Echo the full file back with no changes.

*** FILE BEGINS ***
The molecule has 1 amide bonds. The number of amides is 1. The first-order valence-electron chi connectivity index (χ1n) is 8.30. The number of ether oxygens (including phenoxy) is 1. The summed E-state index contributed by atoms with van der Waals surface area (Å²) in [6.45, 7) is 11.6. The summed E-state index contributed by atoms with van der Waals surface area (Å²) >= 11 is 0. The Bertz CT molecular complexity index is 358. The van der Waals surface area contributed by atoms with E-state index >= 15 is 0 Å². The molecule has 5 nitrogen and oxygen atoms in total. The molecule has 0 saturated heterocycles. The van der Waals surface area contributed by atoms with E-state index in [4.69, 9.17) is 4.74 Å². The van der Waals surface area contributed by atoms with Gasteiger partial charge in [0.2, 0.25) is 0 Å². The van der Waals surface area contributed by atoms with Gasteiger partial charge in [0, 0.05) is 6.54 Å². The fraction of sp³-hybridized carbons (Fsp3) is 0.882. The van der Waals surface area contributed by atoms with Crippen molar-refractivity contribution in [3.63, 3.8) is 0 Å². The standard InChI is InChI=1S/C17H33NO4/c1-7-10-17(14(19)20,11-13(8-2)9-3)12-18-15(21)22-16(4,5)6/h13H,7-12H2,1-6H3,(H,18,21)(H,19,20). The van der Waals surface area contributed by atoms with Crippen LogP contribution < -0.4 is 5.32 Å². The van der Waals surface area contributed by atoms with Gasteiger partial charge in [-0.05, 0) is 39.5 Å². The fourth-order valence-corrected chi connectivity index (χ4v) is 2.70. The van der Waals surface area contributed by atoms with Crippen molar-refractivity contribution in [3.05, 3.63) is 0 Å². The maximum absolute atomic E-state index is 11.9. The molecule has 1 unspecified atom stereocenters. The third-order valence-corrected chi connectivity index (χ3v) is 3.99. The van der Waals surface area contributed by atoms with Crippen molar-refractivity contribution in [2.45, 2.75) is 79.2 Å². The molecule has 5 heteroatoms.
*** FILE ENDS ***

The molecule has 1 amide bonds. The number of amides is 1. The first-order valence-electron chi connectivity index (χ1n) is 8.30. The number of ether oxygens (including phenoxy) is 1. The summed E-state index contributed by atoms with van der Waals surface area (Å²) in [6.45, 7) is 11.6. The summed E-state index contributed by atoms with van der Waals surface area (Å²) >= 11 is 0. The Bertz CT molecular complexity index is 358. The van der Waals surface area contributed by atoms with E-state index >= 15 is 0 Å². The molecule has 5 nitrogen and oxygen atoms in total. The molecule has 0 saturated heterocycles. The van der Waals surface area contributed by atoms with E-state index in [4.69, 9.17) is 4.74 Å². The van der Waals surface area contributed by atoms with Gasteiger partial charge in [0.2, 0.25) is 0 Å². The van der Waals surface area contributed by atoms with Gasteiger partial charge in [0, 0.05) is 6.54 Å². The fraction of sp³-hybridized carbons (Fsp3) is 0.882. The van der Waals surface area contributed by atoms with Crippen molar-refractivity contribution in [3.63, 3.8) is 0 Å². The standard InChI is InChI=1S/C17H33NO4/c1-7-10-17(14(19)20,11-13(8-2)9-3)12-18-15(21)22-16(4,5)6/h13H,7-12H2,1-6H3,(H,18,21)(H,19,20). The van der Waals surface area contributed by atoms with Crippen LogP contribution < -0.4 is 5.32 Å². The van der Waals surface area contributed by atoms with Gasteiger partial charge in [-0.05, 0) is 39.5 Å². The fourth-order valence-corrected chi connectivity index (χ4v) is 2.70. The van der Waals surface area contributed by atoms with Crippen molar-refractivity contribution in [3.05, 3.63) is 0 Å². The maximum absolute atomic E-state index is 11.9. The molecule has 1 unspecified atom stereocenters. The third-order valence-corrected chi connectivity index (χ3v) is 3.99. The van der Waals surface area contributed by atoms with Crippen molar-refractivity contribution in [2.45, 2.75) is 79.2 Å². The molecule has 5 heteroatoms.